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Harmony Grove Farm
Contact: Monty & Akemi Hoffman
Address: 123 Harmony Grove Ln Harrisville, PA, 16038
Email Address: akemihoffman@icloud.com
Phone: 814-385-6492
About Us
Harrisville, PA | Member Since 2015

Harmony Grove Farm is a truly unique farm member of Penn's Corner Farm Alliance. The farm is steeped in history; Monty's great great grandfather started farming the land in the mid 1800's and in 1872, a one-room schoolhouse was built there, called Harmony Grove School. Today, Monty and Akemi use innovative hydroponic techniques to grow lettuce, salad greens, and strawberries.

Monty and Akemi greatly value the farming lifestyle and appreciate the peace and quiet that comes with it. Their pristine greenhouses, full of light, are a great place to spend their time--and especially beautiful when the vertical strawberry systems are blossoming: "In a few weeks, this greenhouse will be full of strawberries! It will be one of the most wonderful sights you could ever imagine!"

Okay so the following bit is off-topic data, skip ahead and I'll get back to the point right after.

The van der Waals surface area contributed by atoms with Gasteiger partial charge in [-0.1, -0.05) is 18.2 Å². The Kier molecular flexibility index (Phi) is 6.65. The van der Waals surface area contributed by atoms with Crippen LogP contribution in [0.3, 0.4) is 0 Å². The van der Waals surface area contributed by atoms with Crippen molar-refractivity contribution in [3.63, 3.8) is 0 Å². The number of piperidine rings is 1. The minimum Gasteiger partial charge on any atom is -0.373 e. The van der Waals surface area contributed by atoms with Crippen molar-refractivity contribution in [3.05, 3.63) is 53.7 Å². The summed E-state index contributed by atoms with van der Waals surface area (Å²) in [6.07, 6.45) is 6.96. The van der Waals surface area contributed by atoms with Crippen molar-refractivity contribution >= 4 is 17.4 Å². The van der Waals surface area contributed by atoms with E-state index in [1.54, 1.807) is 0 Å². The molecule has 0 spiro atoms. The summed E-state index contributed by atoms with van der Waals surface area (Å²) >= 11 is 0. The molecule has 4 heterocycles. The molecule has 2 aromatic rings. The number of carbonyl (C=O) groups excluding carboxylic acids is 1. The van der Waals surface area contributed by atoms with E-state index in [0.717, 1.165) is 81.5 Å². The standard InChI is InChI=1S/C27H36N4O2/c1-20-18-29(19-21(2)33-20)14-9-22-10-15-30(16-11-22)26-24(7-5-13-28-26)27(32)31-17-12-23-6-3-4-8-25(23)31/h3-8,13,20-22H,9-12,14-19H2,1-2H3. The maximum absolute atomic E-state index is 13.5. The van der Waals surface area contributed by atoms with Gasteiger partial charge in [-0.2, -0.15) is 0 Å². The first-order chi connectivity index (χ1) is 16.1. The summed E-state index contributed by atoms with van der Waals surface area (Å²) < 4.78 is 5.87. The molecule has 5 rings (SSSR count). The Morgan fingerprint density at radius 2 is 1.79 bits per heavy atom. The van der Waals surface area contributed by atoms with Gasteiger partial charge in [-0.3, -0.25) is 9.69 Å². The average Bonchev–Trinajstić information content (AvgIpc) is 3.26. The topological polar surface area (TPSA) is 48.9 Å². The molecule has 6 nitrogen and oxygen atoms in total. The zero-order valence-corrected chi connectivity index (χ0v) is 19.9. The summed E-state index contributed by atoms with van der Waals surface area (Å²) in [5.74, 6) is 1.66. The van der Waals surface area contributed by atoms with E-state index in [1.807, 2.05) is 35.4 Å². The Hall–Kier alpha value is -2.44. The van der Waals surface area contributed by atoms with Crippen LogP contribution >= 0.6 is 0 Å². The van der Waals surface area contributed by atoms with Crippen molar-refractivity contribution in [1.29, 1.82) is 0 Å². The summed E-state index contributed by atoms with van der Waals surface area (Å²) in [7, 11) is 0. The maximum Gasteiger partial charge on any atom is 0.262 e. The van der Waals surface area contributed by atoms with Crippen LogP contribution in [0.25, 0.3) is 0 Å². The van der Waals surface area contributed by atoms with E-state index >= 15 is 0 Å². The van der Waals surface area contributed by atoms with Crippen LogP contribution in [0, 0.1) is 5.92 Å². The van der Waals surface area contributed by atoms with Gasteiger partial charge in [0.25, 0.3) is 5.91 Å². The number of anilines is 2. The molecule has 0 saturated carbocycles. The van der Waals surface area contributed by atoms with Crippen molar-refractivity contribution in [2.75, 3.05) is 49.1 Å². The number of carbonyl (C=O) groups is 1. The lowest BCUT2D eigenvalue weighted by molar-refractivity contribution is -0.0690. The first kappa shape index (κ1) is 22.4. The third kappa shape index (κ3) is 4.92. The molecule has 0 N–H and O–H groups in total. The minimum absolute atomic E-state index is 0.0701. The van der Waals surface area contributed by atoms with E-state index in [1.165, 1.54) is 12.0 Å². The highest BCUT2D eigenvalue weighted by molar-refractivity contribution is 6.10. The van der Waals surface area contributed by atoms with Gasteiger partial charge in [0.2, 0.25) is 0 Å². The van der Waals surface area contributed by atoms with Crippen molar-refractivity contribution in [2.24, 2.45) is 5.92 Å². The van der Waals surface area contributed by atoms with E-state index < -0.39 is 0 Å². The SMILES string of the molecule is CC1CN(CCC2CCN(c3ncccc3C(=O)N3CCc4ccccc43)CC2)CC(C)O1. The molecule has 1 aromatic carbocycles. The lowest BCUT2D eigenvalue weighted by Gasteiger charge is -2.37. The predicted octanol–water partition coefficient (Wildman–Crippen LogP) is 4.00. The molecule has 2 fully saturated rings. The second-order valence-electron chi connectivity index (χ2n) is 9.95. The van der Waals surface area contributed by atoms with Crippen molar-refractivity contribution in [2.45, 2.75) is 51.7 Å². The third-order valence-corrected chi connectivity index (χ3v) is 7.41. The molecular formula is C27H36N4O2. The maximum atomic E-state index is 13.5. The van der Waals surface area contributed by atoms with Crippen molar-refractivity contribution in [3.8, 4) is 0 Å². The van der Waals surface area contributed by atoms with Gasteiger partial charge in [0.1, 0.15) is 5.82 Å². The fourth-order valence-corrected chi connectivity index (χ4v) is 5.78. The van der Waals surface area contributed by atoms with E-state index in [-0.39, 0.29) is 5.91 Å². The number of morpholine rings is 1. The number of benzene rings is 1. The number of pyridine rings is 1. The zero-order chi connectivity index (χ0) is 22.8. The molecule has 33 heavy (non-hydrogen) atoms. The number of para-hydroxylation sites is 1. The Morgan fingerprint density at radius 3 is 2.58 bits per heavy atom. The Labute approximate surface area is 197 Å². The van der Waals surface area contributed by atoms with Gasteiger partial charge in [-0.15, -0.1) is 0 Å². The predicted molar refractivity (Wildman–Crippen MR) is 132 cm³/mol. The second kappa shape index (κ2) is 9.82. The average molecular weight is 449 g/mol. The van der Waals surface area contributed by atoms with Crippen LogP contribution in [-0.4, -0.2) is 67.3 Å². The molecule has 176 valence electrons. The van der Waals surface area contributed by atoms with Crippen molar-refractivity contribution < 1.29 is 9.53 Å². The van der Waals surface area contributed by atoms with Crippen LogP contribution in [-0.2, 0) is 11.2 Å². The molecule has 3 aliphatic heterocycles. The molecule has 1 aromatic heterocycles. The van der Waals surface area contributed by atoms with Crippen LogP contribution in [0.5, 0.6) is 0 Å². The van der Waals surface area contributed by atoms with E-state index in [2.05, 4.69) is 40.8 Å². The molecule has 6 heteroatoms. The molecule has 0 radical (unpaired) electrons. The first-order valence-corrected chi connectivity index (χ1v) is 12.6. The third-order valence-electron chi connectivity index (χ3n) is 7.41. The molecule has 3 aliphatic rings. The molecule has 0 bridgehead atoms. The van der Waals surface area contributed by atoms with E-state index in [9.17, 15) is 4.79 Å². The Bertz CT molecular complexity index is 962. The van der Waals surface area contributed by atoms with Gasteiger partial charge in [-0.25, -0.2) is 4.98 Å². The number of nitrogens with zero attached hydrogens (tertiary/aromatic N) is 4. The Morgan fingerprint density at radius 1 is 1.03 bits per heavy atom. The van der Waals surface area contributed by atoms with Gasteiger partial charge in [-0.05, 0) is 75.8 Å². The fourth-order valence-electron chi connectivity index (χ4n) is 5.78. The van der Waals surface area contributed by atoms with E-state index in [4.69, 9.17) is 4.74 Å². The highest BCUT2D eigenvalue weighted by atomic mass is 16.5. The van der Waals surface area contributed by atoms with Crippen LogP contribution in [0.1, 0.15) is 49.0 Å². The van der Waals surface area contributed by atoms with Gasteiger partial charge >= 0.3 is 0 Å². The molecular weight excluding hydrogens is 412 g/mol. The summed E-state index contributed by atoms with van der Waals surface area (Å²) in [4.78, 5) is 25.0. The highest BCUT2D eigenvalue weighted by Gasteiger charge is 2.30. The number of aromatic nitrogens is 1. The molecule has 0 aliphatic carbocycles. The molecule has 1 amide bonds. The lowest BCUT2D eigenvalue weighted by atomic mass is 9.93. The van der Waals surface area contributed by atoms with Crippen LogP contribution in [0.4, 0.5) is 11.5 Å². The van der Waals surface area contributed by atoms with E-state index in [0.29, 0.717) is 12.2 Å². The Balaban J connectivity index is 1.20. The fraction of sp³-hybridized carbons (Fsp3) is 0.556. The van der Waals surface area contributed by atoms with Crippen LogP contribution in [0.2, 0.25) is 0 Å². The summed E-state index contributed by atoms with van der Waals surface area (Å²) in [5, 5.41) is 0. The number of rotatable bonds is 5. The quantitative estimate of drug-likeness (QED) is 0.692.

When not enjoying their own sweet strawberries, their favorite local treat are juicy PA peaches!
Practices
Growing hydroponically, Harmony Grove Farm uses a looped water system to control the amount of water for each plant. It's a clean system that uses 100% pure minerals and no harmful chemicals or pesticides. They also practice IPM (Integrated Pest Management), which uses beneficial insects, like ladybugs, to keep populations of harmful insects at a manageable level. Here at Harmony Grove, like so many other greenhouse operations, the biggest threat is aphids, but they are no match for the thousands of ladybugs that are released at a single time!

From seed to fully grown, it can take two months to grow the lettuce. But with 4,100 spots, they can harvest constantly. Demand for all natural produce is high in the market for beautiful, local lettuces. In order to keep operations going year-round, the greenhouse is heated using wood, propane, & coal.

In the dead of winter, Harmony Grove Farm does what they can to control temperatures in the greenhouse, but can't control the amount of sunlight the crops get. Lack of sun slows production significantly. During the winter, they spend a lot of time trying to maintain the best environment for the greens. In spring, all attention moves to maintaining the system and growing.